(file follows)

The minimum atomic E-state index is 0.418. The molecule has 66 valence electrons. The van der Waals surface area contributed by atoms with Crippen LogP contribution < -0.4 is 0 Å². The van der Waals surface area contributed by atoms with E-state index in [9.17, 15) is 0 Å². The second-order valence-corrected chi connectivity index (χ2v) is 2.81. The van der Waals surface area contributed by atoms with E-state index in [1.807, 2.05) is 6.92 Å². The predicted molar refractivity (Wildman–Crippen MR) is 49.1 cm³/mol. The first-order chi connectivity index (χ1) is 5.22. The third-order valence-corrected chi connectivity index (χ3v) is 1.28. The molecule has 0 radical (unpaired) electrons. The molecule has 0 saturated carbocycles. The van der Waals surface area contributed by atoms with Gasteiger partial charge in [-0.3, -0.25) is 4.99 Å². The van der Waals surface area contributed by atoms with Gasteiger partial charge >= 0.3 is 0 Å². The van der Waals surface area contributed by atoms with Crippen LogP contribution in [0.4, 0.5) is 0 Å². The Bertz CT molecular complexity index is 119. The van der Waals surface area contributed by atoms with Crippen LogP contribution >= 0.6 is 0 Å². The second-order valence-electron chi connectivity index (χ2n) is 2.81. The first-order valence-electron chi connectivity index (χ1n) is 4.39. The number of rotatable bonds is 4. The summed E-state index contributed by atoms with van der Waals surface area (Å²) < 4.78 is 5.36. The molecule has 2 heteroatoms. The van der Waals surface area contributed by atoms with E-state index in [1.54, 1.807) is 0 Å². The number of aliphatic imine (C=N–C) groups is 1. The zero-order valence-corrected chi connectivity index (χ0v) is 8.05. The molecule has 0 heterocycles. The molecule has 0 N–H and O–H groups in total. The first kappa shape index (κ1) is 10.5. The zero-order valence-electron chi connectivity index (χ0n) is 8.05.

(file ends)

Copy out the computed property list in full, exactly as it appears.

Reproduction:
The minimum atomic E-state index is 0.418. The molecule has 66 valence electrons. The van der Waals surface area contributed by atoms with Crippen LogP contribution < -0.4 is 0 Å². The van der Waals surface area contributed by atoms with E-state index in [9.17, 15) is 0 Å². The second-order valence-corrected chi connectivity index (χ2v) is 2.81. The van der Waals surface area contributed by atoms with E-state index in [1.807, 2.05) is 6.92 Å². The predicted molar refractivity (Wildman–Crippen MR) is 49.1 cm³/mol. The first-order chi connectivity index (χ1) is 5.22. The third-order valence-corrected chi connectivity index (χ3v) is 1.28. The molecule has 0 radical (unpaired) electrons. The molecule has 0 saturated carbocycles. The van der Waals surface area contributed by atoms with Gasteiger partial charge in [-0.3, -0.25) is 4.99 Å². The van der Waals surface area contributed by atoms with Gasteiger partial charge >= 0.3 is 0 Å². The van der Waals surface area contributed by atoms with Crippen LogP contribution in [0.4, 0.5) is 0 Å². The Bertz CT molecular complexity index is 119. The van der Waals surface area contributed by atoms with Crippen LogP contribution >= 0.6 is 0 Å². The second-order valence-electron chi connectivity index (χ2n) is 2.81. The first-order valence-electron chi connectivity index (χ1n) is 4.39. The number of rotatable bonds is 4. The summed E-state index contributed by atoms with van der Waals surface area (Å²) < 4.78 is 5.36. The molecule has 2 heteroatoms. The van der Waals surface area contributed by atoms with E-state index in [1.54, 1.807) is 0 Å². The number of aliphatic imine (C=N–C) groups is 1. The zero-order valence-corrected chi connectivity index (χ0v) is 8.05. The molecule has 0 heterocycles. The molecule has 0 N–H and O–H groups in total. The first kappa shape index (κ1) is 10.5. The zero-order valence-electron chi connectivity index (χ0n) is 8.05.